The “Lives” essay has been running in the magazine section of The New York Times since 1996. Though The Times solicits professional writers for this content, it is open to anyone with a good story to tell. Hugo Lindgren asked the magazine’s editors for a single, succinct piece of advice in order to get a better chance of having your story published. The advice is below:
• More action, more details, less rumination. Don’t be afraid of implicitness. And the old Thom Yorke line: “Don’t get sentimental. It always ends up drivel.”
• If it reads like it would make for a Hallmark TV episode, don’t submit it.
• Meaning (or humor, or interestingness) is in specific details, not in broad statements.
• Write a piece in which something actually happens, even if it’s something small.
• Don’t try to fit your whole life into one “Lives.”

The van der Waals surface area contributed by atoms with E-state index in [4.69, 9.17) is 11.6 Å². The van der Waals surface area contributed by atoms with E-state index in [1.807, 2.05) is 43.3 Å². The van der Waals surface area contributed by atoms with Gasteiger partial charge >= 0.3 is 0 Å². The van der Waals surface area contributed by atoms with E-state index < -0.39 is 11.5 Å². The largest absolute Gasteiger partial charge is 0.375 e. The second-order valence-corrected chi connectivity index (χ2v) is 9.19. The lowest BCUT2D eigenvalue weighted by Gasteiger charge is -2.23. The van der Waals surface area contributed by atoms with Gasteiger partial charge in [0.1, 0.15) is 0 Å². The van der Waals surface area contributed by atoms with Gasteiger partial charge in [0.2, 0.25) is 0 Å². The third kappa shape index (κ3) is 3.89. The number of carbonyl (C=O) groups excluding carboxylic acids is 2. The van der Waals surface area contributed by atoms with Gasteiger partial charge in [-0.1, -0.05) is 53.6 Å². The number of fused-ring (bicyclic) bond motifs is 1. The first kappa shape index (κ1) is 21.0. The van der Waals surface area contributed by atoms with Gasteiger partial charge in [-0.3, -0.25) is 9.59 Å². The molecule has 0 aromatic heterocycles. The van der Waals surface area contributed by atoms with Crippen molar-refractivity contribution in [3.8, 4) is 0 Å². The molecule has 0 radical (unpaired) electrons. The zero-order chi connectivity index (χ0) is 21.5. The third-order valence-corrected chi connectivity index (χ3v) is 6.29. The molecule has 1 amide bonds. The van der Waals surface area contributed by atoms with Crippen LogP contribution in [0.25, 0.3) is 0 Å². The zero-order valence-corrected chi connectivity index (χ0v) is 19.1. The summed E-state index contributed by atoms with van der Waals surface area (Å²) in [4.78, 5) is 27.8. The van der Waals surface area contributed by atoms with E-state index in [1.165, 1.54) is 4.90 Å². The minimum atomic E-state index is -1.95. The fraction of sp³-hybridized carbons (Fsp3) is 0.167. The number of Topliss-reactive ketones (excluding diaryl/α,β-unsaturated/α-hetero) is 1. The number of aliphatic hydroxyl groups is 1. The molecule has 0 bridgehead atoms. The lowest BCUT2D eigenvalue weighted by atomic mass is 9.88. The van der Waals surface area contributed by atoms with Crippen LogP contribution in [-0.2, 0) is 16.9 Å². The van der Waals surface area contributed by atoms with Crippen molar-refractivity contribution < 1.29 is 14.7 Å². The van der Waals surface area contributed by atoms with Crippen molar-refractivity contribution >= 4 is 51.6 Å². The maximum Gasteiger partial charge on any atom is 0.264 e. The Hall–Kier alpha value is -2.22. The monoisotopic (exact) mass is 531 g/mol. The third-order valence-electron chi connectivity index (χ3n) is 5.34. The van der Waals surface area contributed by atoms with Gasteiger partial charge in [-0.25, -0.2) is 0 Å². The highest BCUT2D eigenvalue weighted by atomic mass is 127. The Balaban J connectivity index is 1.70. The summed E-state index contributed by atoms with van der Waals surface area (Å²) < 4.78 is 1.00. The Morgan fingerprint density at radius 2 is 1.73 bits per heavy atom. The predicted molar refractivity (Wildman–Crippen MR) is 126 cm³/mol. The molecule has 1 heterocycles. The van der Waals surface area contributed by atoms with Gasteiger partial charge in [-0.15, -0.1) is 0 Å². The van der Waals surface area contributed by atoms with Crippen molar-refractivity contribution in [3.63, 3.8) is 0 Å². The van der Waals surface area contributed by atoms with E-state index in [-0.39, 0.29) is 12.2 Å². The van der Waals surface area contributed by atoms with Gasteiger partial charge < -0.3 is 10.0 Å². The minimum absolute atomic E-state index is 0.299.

• Don’t try to tell the whole story.
• Do not end with the phrase “I realized that … ”
• Tell a small story — an evocative, particular moment.
• Better to start from something very simple that you think is interesting (an incident, a person) and expand upon it, rather than starting from a large idea that you then have to fit into an short essay. For example, start with “the day the Santa Claus in the mall asked me on a date” rather than “the state of affairs that is dating in an older age bracket.”
The rest of the advice is here. If you can’t write it, try telling it.